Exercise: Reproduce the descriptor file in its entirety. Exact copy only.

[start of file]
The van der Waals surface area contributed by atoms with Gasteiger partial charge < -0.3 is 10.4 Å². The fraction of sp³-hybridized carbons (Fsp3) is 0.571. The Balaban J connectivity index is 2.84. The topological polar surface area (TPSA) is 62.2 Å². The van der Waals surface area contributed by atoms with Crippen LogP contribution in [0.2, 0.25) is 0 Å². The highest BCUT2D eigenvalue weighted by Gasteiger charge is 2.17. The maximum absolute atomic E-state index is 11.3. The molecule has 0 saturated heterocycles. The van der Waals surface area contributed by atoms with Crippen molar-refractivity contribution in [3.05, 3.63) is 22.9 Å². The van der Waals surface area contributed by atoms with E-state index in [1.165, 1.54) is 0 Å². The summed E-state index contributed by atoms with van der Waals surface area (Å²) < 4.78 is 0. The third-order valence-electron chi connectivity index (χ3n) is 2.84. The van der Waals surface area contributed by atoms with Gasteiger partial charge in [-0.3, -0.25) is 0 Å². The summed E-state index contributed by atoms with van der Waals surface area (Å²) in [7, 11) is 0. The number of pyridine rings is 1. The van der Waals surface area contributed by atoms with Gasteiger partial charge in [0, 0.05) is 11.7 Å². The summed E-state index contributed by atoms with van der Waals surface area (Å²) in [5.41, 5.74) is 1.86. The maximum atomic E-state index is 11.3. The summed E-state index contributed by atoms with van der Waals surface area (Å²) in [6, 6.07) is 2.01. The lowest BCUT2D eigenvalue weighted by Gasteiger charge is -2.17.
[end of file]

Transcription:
The van der Waals surface area contributed by atoms with Gasteiger partial charge < -0.3 is 10.4 Å². The fraction of sp³-hybridized carbons (Fsp3) is 0.571. The Balaban J connectivity index is 2.84. The topological polar surface area (TPSA) is 62.2 Å². The van der Waals surface area contributed by atoms with Crippen LogP contribution in [0.2, 0.25) is 0 Å². The highest BCUT2D eigenvalue weighted by Gasteiger charge is 2.17. The maximum absolute atomic E-state index is 11.3. The molecule has 0 saturated heterocycles. The van der Waals surface area contributed by atoms with Crippen molar-refractivity contribution in [3.05, 3.63) is 22.9 Å². The van der Waals surface area contributed by atoms with E-state index in [1.165, 1.54) is 0 Å². The summed E-state index contributed by atoms with van der Waals surface area (Å²) < 4.78 is 0. The third-order valence-electron chi connectivity index (χ3n) is 2.84. The van der Waals surface area contributed by atoms with Gasteiger partial charge in [-0.3, -0.25) is 0 Å². The summed E-state index contributed by atoms with van der Waals surface area (Å²) in [7, 11) is 0. The number of pyridine rings is 1. The van der Waals surface area contributed by atoms with Gasteiger partial charge in [0, 0.05) is 11.7 Å². The summed E-state index contributed by atoms with van der Waals surface area (Å²) in [5.41, 5.74) is 1.86. The maximum atomic E-state index is 11.3. The summed E-state index contributed by atoms with van der Waals surface area (Å²) in [6, 6.07) is 2.01. The lowest BCUT2D eigenvalue weighted by Gasteiger charge is -2.17.